The second-generation of 3 Series Coupe was launched in April 1999, initially as the 323Ci and 328Ci but followed soon afterwards by the 320Ci and 318Ci. The Touring model also appeared in 1999.
The E46 generation marked the first time that diesel-engined 3 Series cars were brought by UK customers in large numbers. In the previously generation E36, 325td and 325tds models were offered. The E46 320d changed that, delivering 136bhp and a top speed of 128mph. However, with the obvious benefits of diesel engines, the car still delivered 49.6mpg on the combined cycle. Although UK customers were, at the time, relatively slow to appreciate the benefits of diesel technology, word soon spread and in 2003, the 320d overtook the 318i as the UK’s single largest selling model in the BMW range. The larger diesel-engined 330d was launched in 2000 in Touring guise, delivering 184bhp but more importantly 390Nm of torque. Achieving a top speed of 140mph yet still delivering 40.3mpg, this represented the first opportunity UK drivers had of buying a diesel-engined sports car - something that would have been considered unthinkable only a few years prior. As a further demonstration of diesel engines pushing back the boundaries of what was deemed acceptable, the 2.0-litre and 3.0-litre diesel engines subsequently made their way into Coupe and Convertible variants.
The final piece of the 3 Series jigsaw was the E46 3 Series Compact. Launched in 2001, the smaller dimensions of the car (same wheelbase as other E46 models but 21cms shorter) and the large-opening hatchback boot lid appealed to those who wanted a ‘compact’ car but needed to retain 3 Series levels of practicality. But the 3 Series Compact also marked a landmark for the BMW Group in the UK. The 1.6-litre and 1.8-litre four-cylinder engines in the Compact featured VALVETRONIC variable valve lift technology for the first time, and were built at BMW’s manufacturing plant at Hams Hall, Warwickshire.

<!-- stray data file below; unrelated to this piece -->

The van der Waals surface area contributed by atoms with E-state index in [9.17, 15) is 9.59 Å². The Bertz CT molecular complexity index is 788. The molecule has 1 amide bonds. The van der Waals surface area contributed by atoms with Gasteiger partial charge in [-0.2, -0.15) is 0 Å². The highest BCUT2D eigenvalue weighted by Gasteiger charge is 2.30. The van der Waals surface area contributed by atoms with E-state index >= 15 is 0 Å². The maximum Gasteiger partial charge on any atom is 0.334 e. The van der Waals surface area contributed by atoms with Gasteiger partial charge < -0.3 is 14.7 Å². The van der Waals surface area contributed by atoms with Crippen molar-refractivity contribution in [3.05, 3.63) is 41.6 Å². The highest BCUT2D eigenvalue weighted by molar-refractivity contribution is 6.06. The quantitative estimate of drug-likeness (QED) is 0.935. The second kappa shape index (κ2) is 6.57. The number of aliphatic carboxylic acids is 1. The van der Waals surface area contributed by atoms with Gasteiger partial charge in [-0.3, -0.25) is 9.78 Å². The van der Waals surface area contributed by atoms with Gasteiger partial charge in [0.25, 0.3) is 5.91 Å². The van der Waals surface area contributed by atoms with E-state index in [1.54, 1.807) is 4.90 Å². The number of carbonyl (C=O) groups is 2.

From the start of production in 1998 until February 2005, a total of 3,141,330 E46 3 Series models had been built.
E90 - 30 years after its introduction, the fifth generation of 3 Series
The success of all generations of 3 Series models can be measured by the 9.59 million cars produced since 1975 and by the focus placed by other car makers upon this sector of the market which was, effectively, created by BMW. Hardly a month goes by in which a manufacturer launching a new model does not refer to BMW and the 3 Series as its goal. Competitors such as Mercedes Benz joined this category in the early 1980’s with the 190 and subsequently the C Class, Audi with the 80 and A4 not to mention almost every other European and Japanese car company. This is on the one hand a tremendous compliment and, on the other, a spur to keep developing and evolving. With the arrival of the new 3 Series Saloon, BMW has attempted to ‘raise the bar’ again, putting the new BMW 3 Series further out of reach of the competition.Published 13 March 2005